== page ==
Tenure Track Position in Oulu, Finland: Cultural Histories and Traditional Knowledge of Resource Use

Our anthropology colleague Prof Hannu Heikkinen from Oulu just sent this around. Seems to be a rather rare opportunity for a permanent job in Arctic Anthropology!

Arctic Interactions (ArcI) is a programme designed to achieve global leadership in the area of “Understanding and mitigating global change in the Arctic through fundamental studies at the interface between the natural and social sciences in the north”. These studies are aimed at weaving new discoveries and understanding into sustainable resource use, while informing those dedicated to mitigation and providing the information needed to help achieve sustainable communities throughout the North. The ArcI community in Oulu include 30 PIs linked to three research areas (www.oulu.fi/arci).

Job description

The tenure track position “Cultural histories and traditional knowledge of resource use” will strengthen the ArcI research area “Human-environmental relationship” (https://www.oulu.fi/kvantum/node/56116 ).

The research of the tenure track position should examine cultural histories and traditional environmental knowledge of natural resource use by using past records and data mining methods to identify key cultural conceptions and practices, that are focal to local communities to adapt to changing environmental condition and affect how the environment and its resources are used and understood. The position will be based at the Unit of History, Culture and Communication, the Faculty of Humanities, University of Oulu.

The tenure track position is open to highly talented individuals who hold a doctoral degree and have excellent potential for a successful scientific career. Based on the experience and competence, the successful applicant will be placed at the level of Assistant Professor or Associate Professor.

Call text:

https://rekry.saima.fi/certiahome/open_job_view.html?did=5600&jc=1&id=00008955&lang=fi

Sharing Polar Cultures and Knowledge: Perspectives from Libraries and Archives

Our colleagues from the library have alerted us to their colloquium, which is this year about the participation of knowledge-holders in the sharing and archiving practices that have transformed the role of libraries. Please see this announcement. The meeting is from 7-13 June 2020 in Quebec city. https://www.fourwav.es/view/1500/info/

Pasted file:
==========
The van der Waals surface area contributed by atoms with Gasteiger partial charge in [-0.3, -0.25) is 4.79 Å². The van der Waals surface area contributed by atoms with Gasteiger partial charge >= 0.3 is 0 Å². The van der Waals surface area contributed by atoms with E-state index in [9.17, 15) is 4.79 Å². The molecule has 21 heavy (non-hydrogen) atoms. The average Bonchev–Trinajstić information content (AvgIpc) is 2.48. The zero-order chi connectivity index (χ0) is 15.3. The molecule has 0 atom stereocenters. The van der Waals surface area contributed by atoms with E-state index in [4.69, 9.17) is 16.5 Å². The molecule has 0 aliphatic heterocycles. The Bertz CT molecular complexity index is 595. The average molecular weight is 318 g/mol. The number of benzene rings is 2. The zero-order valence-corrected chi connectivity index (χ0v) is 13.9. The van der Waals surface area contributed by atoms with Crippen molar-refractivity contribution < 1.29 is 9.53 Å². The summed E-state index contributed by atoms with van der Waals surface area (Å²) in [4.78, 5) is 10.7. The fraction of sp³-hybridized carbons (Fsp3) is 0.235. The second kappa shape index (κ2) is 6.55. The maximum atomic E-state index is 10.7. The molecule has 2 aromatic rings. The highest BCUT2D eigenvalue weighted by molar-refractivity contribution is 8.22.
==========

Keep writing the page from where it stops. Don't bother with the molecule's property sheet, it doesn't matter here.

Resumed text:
All information professionals are invited to the Colloquy. Proposals on other subjects related to northern or polar information will also be considered.

Abstract:

Do librarians and archivists have a significant role in sharing Indigenous and non-Indigenous northern cultures? Do they still have a real impact in 2019 on the transmission of knowledge related to the polar world? How can the physical and virtual spaces of libraries and archive centres remain, in the era of information and communication technologies, essential places for sharing cultures and knowledge about the North and the Poles? The organizers invite you to submit papers on projects, services or thoughts related to these issues. Within the context of libraries and archives, the following sub-themes could be addressed:

  • Cultural exchanges and connections between Indigenous and non-Indigenous northern communities.
  • Transmission of Indigenous and non-Indigenous northern traditional knowledge and practices.
  • First Nations involvement in information management, preservation or dissemination.
  • Reconciliation and decolonization of libraries and archives.
  • Enhancement of heritage documents related to polar cultures and knowledge.
  • Popularization of major social and environmental issues and democratization of scientific knowledge related to northern or polar territories.
  • Establishing a culture of data preservation and sharing among northern or polar researchers.
  • Interdisciplinary and intersectoral management of research data on northern or polar territories.
  • Contributions from libraries or archive centres to foster the practice of interdisciplinarity in research on northern and polar territories.

 

 

WHO/ВОЗ

1st December: “World Aids Day” Всемирный день борьбы со СПИДом – ВИЧ и коренные народы Севера в России HIV and indigenous peoples in Russia

(English version see bеlow, after the end of the Russian text)

WHO/ВОЗ
picture: WHO/ВОЗ

В связи с этой датой хотелось бы обратить внимание на один аспект эпидемии ВИЧ-инфекции в России, который еще недостаточно изучен и мало известен широкой общественности.  Я и сам относительно недавно узнал о нем.

Как показывают исследования у коренного населения Севера риск заразиться ВИЧ выше, чем у остальных жителей России (см. Буторов 2018, Волова и Родиниа 2016, 2014 Истомин и Мефодьев 2015). Эта инфекция в России встречается гораздо чаще, чем в странах Европы, а среди коренного населения Ямало-Ненецкого и Ханты-Мансийского округов ВИЧ распространяется еще быстрее. Continue reading “1st December: “World Aids Day” Всемирный день борьбы со СПИДом – ВИЧ и коренные народы Севера в России HIV and indigenous peoples in Russia”

We don’t survive – we live here!